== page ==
A consistent, well-established world is the fire by which the decisions of characters are tested. Not only does the knowledge of an established world’s rules elevate the character’s decisions, they bring to those decisions a true consequence, whether positive or negative. If you’re keeping track of the things I’ve postulated in the last few videos, you’ve probably noticed that I can’t decide on whether or not World Building is important. Certainly it’s important, but by what means does a writer decide on how much of a world is built when telling their story? Well, it depends. (I know again with the asterisks. It’s just how story telling works, there are no hard and fast rules that will get you to a great story. There are only ideas and stipulations on what worked for one person who likely won’t work as well for another.) I’ll say this and I can put it to rest, well at least until the next time I bring it up: World Building is only necessary to maintain a consistent and believable backdrop in which a character develops their motivations, traits, and decides. Having characters deciding in a white void with no consequences, good or bad, isn’t interesting, though I’m sure a talented writer could pull something like that off to some effect. There’s always exceptions to anything you can learn about storytelling.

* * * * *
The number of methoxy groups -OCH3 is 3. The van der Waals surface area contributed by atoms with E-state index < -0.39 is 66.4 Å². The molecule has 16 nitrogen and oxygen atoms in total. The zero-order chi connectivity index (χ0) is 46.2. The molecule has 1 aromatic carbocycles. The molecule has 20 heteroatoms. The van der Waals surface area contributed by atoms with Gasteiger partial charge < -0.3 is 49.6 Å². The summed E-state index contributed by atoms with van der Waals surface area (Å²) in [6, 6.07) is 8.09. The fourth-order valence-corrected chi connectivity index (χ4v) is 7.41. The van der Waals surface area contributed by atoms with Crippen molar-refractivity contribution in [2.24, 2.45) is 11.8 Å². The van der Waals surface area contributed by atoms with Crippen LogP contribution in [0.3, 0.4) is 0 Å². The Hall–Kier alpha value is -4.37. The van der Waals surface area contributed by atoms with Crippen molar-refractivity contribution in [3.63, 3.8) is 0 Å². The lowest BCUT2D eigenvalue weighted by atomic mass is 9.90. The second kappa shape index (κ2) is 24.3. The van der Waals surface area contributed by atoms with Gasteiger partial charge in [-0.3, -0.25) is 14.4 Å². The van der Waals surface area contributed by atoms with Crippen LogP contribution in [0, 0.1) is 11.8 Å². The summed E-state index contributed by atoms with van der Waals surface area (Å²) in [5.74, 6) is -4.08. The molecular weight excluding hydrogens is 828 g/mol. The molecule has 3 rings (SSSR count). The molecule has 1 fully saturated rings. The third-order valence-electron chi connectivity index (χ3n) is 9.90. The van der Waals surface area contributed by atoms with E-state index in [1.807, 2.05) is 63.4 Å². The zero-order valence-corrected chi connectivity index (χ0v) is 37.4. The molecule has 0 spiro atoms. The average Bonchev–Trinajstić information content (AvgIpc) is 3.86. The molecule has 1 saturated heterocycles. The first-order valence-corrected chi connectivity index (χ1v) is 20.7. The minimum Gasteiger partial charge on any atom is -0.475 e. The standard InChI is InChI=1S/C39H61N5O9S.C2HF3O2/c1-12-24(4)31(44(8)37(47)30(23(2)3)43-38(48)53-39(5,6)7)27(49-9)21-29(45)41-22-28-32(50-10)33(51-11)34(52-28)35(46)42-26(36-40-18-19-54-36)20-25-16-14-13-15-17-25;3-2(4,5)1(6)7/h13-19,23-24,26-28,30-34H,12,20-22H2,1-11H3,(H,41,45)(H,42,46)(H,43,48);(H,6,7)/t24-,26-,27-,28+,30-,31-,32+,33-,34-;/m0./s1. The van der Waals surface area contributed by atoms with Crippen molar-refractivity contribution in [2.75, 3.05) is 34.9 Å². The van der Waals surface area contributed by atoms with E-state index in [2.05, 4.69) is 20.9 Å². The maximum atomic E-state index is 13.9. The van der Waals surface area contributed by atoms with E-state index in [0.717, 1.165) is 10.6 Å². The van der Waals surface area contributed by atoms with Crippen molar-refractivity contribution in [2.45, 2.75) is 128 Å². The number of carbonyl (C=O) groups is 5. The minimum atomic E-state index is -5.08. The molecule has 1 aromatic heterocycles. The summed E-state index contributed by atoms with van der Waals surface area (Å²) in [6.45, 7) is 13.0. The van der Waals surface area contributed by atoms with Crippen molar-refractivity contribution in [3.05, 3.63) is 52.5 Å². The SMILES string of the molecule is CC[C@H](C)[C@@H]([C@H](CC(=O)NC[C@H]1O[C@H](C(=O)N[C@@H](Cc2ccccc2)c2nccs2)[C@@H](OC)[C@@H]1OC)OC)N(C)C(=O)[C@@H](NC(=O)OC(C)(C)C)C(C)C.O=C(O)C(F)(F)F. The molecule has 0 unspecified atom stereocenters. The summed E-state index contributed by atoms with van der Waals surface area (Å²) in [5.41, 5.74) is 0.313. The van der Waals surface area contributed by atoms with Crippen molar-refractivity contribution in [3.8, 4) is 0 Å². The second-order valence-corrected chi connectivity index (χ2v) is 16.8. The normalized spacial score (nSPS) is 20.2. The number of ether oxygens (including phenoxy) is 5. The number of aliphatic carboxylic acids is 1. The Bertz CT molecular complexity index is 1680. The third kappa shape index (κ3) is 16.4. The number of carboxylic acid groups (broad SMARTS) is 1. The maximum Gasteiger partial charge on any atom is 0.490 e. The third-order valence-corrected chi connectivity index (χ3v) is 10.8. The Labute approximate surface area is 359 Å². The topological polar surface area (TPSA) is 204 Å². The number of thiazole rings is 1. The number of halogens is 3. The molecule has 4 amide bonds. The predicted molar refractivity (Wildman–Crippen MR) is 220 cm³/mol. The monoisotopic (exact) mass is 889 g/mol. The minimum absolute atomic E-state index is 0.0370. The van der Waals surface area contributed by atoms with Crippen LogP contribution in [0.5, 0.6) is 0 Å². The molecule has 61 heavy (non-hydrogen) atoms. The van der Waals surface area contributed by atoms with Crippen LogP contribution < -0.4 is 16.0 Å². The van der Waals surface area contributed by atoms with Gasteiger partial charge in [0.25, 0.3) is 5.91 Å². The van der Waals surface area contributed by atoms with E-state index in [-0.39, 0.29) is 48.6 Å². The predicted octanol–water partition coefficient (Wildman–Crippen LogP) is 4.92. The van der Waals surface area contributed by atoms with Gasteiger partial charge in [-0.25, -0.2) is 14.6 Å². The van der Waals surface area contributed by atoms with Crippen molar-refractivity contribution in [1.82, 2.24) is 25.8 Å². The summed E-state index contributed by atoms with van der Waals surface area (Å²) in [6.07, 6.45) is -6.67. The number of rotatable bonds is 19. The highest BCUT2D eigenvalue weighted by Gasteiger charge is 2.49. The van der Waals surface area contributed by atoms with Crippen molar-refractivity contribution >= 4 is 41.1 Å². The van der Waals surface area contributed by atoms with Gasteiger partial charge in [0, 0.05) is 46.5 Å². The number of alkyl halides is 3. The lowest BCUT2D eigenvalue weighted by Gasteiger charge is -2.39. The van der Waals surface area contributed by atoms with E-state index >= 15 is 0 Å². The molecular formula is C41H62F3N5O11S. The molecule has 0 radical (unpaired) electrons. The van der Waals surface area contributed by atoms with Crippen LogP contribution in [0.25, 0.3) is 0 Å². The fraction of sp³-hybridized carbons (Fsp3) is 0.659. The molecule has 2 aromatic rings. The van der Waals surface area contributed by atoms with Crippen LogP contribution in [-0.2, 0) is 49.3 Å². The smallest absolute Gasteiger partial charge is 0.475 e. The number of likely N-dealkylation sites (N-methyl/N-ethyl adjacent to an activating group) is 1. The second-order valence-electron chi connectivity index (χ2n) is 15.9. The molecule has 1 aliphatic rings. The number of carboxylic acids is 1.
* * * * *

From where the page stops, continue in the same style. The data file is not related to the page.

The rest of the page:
I’ve touched on character motivations, but now I want to dive into character decisions. The decisions a character makes will often define who that character is and what they will become. Much like the decisions made within an RPG. Warhammer 40k: Mechanicus plays like Dungeons and Dragons. A party of people explore through a dungeon while a dungeon master throws at them situations in which the party must decide on how to resolve said situations. The way you role play your character in Dungeons and Dragons will determine who that character is and what decisions they make. It’s much the same as writing a character, actually. While Mechanicus is not a tabletop RPG, it is a Turn-Based Tactics game that plays like Dungeons and Dragons, where the game developers are the Dungeon Masters.